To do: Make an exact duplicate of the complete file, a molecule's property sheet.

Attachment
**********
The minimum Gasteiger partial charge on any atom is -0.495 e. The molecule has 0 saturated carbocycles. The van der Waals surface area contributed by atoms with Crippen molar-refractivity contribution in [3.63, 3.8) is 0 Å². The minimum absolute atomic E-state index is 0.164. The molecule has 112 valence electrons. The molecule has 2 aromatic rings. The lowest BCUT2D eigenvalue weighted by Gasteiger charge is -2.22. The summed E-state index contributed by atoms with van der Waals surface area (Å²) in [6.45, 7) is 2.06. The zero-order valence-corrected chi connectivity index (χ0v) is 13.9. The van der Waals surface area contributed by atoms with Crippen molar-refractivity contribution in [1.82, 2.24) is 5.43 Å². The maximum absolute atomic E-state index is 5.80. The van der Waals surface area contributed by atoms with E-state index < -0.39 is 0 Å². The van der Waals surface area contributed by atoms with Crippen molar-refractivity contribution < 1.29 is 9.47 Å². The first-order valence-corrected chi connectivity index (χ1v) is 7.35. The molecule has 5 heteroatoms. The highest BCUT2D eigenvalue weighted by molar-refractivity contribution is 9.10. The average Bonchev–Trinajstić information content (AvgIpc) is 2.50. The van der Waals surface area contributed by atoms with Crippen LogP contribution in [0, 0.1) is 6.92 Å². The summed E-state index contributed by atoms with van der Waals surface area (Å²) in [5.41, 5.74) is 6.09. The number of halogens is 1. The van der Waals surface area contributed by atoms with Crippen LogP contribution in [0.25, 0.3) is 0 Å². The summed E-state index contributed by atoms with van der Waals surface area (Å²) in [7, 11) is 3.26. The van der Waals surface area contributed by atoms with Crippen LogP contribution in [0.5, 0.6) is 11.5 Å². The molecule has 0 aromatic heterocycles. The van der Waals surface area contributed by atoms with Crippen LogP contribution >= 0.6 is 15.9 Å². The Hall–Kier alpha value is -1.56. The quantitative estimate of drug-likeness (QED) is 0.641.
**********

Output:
The minimum Gasteiger partial charge on any atom is -0.495 e. The molecule has 0 saturated carbocycles. The van der Waals surface area contributed by atoms with Crippen molar-refractivity contribution in [3.63, 3.8) is 0 Å². The minimum absolute atomic E-state index is 0.164. The molecule has 112 valence electrons. The molecule has 2 aromatic rings. The lowest BCUT2D eigenvalue weighted by Gasteiger charge is -2.22. The summed E-state index contributed by atoms with van der Waals surface area (Å²) in [6.45, 7) is 2.06. The zero-order valence-corrected chi connectivity index (χ0v) is 13.9. The van der Waals surface area contributed by atoms with Crippen molar-refractivity contribution in [1.82, 2.24) is 5.43 Å². The maximum absolute atomic E-state index is 5.80. The van der Waals surface area contributed by atoms with E-state index < -0.39 is 0 Å². The van der Waals surface area contributed by atoms with Crippen molar-refractivity contribution < 1.29 is 9.47 Å². The first-order valence-corrected chi connectivity index (χ1v) is 7.35. The molecule has 5 heteroatoms. The highest BCUT2D eigenvalue weighted by molar-refractivity contribution is 9.10. The average Bonchev–Trinajstić information content (AvgIpc) is 2.50. The van der Waals surface area contributed by atoms with Crippen LogP contribution in [0, 0.1) is 6.92 Å². The summed E-state index contributed by atoms with van der Waals surface area (Å²) in [5.41, 5.74) is 6.09. The number of halogens is 1. The van der Waals surface area contributed by atoms with Crippen LogP contribution in [0.25, 0.3) is 0 Å². The summed E-state index contributed by atoms with van der Waals surface area (Å²) in [7, 11) is 3.26. The van der Waals surface area contributed by atoms with Crippen LogP contribution in [0.5, 0.6) is 11.5 Å². The molecule has 0 aromatic heterocycles. The van der Waals surface area contributed by atoms with Crippen LogP contribution >= 0.6 is 15.9 Å². The Hall–Kier alpha value is -1.56. The quantitative estimate of drug-likeness (QED) is 0.641.